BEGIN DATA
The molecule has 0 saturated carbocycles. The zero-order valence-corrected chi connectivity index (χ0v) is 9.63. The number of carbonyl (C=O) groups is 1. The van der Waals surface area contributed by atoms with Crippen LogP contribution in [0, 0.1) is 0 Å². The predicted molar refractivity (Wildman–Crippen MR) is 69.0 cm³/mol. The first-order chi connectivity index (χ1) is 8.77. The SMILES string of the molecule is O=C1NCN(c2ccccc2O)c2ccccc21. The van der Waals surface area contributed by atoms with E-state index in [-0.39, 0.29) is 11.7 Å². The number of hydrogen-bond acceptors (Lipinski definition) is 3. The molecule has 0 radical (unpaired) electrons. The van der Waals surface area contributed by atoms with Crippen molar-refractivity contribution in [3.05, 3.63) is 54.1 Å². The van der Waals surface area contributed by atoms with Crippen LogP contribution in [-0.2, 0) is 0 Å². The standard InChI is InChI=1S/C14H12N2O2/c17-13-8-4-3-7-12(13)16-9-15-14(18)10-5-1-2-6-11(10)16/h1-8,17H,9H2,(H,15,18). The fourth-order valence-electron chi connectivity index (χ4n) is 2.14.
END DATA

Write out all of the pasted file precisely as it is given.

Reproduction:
The molecule has 0 saturated carbocycles. The zero-order valence-corrected chi connectivity index (χ0v) is 9.63. The number of carbonyl (C=O) groups is 1. The van der Waals surface area contributed by atoms with Crippen LogP contribution in [0, 0.1) is 0 Å². The predicted molar refractivity (Wildman–Crippen MR) is 69.0 cm³/mol. The first-order chi connectivity index (χ1) is 8.77. The SMILES string of the molecule is O=C1NCN(c2ccccc2O)c2ccccc21. The van der Waals surface area contributed by atoms with E-state index in [-0.39, 0.29) is 11.7 Å². The number of hydrogen-bond acceptors (Lipinski definition) is 3. The molecule has 0 radical (unpaired) electrons. The van der Waals surface area contributed by atoms with Crippen molar-refractivity contribution in [3.05, 3.63) is 54.1 Å². The van der Waals surface area contributed by atoms with Crippen LogP contribution in [-0.2, 0) is 0 Å². The standard InChI is InChI=1S/C14H12N2O2/c17-13-8-4-3-7-12(13)16-9-15-14(18)10-5-1-2-6-11(10)16/h1-8,17H,9H2,(H,15,18). The fourth-order valence-electron chi connectivity index (χ4n) is 2.14.